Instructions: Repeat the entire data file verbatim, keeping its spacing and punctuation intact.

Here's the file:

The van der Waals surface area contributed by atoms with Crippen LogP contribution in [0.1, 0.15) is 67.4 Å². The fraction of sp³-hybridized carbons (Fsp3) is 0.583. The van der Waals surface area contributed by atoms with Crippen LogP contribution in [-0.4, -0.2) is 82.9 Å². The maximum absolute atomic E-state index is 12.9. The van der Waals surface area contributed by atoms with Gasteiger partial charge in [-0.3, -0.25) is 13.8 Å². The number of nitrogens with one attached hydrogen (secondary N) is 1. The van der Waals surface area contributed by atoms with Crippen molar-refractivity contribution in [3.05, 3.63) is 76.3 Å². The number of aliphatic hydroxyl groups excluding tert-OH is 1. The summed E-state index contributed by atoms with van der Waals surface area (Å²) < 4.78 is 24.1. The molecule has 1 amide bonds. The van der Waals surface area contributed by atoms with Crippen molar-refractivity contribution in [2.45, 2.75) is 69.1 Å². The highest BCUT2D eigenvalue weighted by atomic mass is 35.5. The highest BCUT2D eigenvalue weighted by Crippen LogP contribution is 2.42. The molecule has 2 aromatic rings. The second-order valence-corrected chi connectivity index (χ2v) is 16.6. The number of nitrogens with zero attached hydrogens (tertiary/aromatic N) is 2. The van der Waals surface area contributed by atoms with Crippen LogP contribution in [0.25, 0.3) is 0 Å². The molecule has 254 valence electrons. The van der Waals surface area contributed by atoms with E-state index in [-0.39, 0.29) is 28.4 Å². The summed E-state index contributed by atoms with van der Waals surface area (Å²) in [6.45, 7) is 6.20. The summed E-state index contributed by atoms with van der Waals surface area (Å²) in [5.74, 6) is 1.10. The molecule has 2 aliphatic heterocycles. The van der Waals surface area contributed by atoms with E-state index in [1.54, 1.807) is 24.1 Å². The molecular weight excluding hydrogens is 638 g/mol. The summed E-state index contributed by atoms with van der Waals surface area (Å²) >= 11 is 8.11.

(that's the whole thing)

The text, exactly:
The van der Waals surface area contributed by atoms with Crippen LogP contribution in [0.1, 0.15) is 67.4 Å². The fraction of sp³-hybridized carbons (Fsp3) is 0.583. The van der Waals surface area contributed by atoms with Crippen LogP contribution in [-0.4, -0.2) is 82.9 Å². The maximum absolute atomic E-state index is 12.9. The van der Waals surface area contributed by atoms with Gasteiger partial charge in [-0.3, -0.25) is 13.8 Å². The number of nitrogens with one attached hydrogen (secondary N) is 1. The van der Waals surface area contributed by atoms with Crippen molar-refractivity contribution in [3.05, 3.63) is 76.3 Å². The number of aliphatic hydroxyl groups excluding tert-OH is 1. The summed E-state index contributed by atoms with van der Waals surface area (Å²) < 4.78 is 24.1. The molecule has 1 amide bonds. The van der Waals surface area contributed by atoms with Crippen molar-refractivity contribution in [2.45, 2.75) is 69.1 Å². The highest BCUT2D eigenvalue weighted by atomic mass is 35.5. The highest BCUT2D eigenvalue weighted by Crippen LogP contribution is 2.42. The molecule has 2 aromatic rings. The second-order valence-corrected chi connectivity index (χ2v) is 16.6. The number of nitrogens with zero attached hydrogens (tertiary/aromatic N) is 2. The van der Waals surface area contributed by atoms with Crippen LogP contribution in [0.25, 0.3) is 0 Å². The molecule has 254 valence electrons. The van der Waals surface area contributed by atoms with E-state index in [-0.39, 0.29) is 28.4 Å². The summed E-state index contributed by atoms with van der Waals surface area (Å²) in [6.45, 7) is 6.20. The summed E-state index contributed by atoms with van der Waals surface area (Å²) in [5.74, 6) is 1.10. The molecule has 2 aliphatic heterocycles. The van der Waals surface area contributed by atoms with E-state index in [1.54, 1.807) is 24.1 Å². The molecular weight excluding hydrogens is 638 g/mol. The summed E-state index contributed by atoms with van der Waals surface area (Å²) >= 11 is 8.11.